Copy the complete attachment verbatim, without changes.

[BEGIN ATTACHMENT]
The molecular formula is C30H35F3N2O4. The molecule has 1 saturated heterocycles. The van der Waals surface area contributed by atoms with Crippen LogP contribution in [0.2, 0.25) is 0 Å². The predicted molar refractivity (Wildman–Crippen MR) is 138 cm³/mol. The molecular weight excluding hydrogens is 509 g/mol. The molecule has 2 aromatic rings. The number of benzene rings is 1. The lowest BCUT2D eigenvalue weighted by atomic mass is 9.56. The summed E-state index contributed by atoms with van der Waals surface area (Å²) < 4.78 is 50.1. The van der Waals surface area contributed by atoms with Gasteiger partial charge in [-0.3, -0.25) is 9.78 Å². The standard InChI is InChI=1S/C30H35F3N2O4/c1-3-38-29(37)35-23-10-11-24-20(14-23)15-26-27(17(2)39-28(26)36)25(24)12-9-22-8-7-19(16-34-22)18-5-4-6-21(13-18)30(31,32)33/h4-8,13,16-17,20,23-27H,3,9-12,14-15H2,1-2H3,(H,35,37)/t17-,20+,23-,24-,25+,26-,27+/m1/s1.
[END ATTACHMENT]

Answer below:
The molecular formula is C30H35F3N2O4. The molecule has 1 saturated heterocycles. The van der Waals surface area contributed by atoms with Crippen LogP contribution in [0.2, 0.25) is 0 Å². The predicted molar refractivity (Wildman–Crippen MR) is 138 cm³/mol. The molecular weight excluding hydrogens is 509 g/mol. The molecule has 2 aromatic rings. The number of benzene rings is 1. The lowest BCUT2D eigenvalue weighted by atomic mass is 9.56. The summed E-state index contributed by atoms with van der Waals surface area (Å²) < 4.78 is 50.1. The van der Waals surface area contributed by atoms with Gasteiger partial charge in [-0.3, -0.25) is 9.78 Å². The standard InChI is InChI=1S/C30H35F3N2O4/c1-3-38-29(37)35-23-10-11-24-20(14-23)15-26-27(17(2)39-28(26)36)25(24)12-9-22-8-7-19(16-34-22)18-5-4-6-21(13-18)30(31,32)33/h4-8,13,16-17,20,23-27H,3,9-12,14-15H2,1-2H3,(H,35,37)/t17-,20+,23-,24-,25+,26-,27+/m1/s1.